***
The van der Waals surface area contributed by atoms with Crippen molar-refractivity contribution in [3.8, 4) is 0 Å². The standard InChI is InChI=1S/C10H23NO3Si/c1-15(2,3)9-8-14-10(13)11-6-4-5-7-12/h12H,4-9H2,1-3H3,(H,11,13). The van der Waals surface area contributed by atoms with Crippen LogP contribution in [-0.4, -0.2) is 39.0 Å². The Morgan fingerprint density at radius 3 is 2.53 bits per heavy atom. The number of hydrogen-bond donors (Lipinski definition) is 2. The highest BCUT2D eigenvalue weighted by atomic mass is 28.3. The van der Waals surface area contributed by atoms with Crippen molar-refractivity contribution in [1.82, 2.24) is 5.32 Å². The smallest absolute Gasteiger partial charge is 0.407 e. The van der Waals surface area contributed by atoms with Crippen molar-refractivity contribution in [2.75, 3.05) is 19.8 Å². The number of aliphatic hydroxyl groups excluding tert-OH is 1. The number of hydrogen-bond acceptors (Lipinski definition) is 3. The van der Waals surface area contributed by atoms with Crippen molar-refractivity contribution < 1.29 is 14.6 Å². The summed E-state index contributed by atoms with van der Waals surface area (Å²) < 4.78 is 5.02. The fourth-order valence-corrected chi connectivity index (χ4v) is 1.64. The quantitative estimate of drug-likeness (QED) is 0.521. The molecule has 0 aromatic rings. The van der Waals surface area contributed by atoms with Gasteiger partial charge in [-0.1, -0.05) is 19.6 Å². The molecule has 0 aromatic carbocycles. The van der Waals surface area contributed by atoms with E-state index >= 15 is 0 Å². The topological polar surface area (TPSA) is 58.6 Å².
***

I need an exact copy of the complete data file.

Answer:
The van der Waals surface area contributed by atoms with Crippen molar-refractivity contribution in [3.8, 4) is 0 Å². The standard InChI is InChI=1S/C10H23NO3Si/c1-15(2,3)9-8-14-10(13)11-6-4-5-7-12/h12H,4-9H2,1-3H3,(H,11,13). The van der Waals surface area contributed by atoms with Crippen LogP contribution in [-0.4, -0.2) is 39.0 Å². The Morgan fingerprint density at radius 3 is 2.53 bits per heavy atom. The number of hydrogen-bond donors (Lipinski definition) is 2. The highest BCUT2D eigenvalue weighted by atomic mass is 28.3. The van der Waals surface area contributed by atoms with Crippen molar-refractivity contribution in [1.82, 2.24) is 5.32 Å². The smallest absolute Gasteiger partial charge is 0.407 e. The van der Waals surface area contributed by atoms with Crippen molar-refractivity contribution in [2.75, 3.05) is 19.8 Å². The number of aliphatic hydroxyl groups excluding tert-OH is 1. The number of hydrogen-bond acceptors (Lipinski definition) is 3. The van der Waals surface area contributed by atoms with Crippen molar-refractivity contribution < 1.29 is 14.6 Å². The summed E-state index contributed by atoms with van der Waals surface area (Å²) < 4.78 is 5.02. The fourth-order valence-corrected chi connectivity index (χ4v) is 1.64. The quantitative estimate of drug-likeness (QED) is 0.521. The molecule has 0 aromatic rings. The van der Waals surface area contributed by atoms with Gasteiger partial charge in [-0.1, -0.05) is 19.6 Å². The molecule has 0 aromatic carbocycles. The van der Waals surface area contributed by atoms with E-state index >= 15 is 0 Å². The topological polar surface area (TPSA) is 58.6 Å².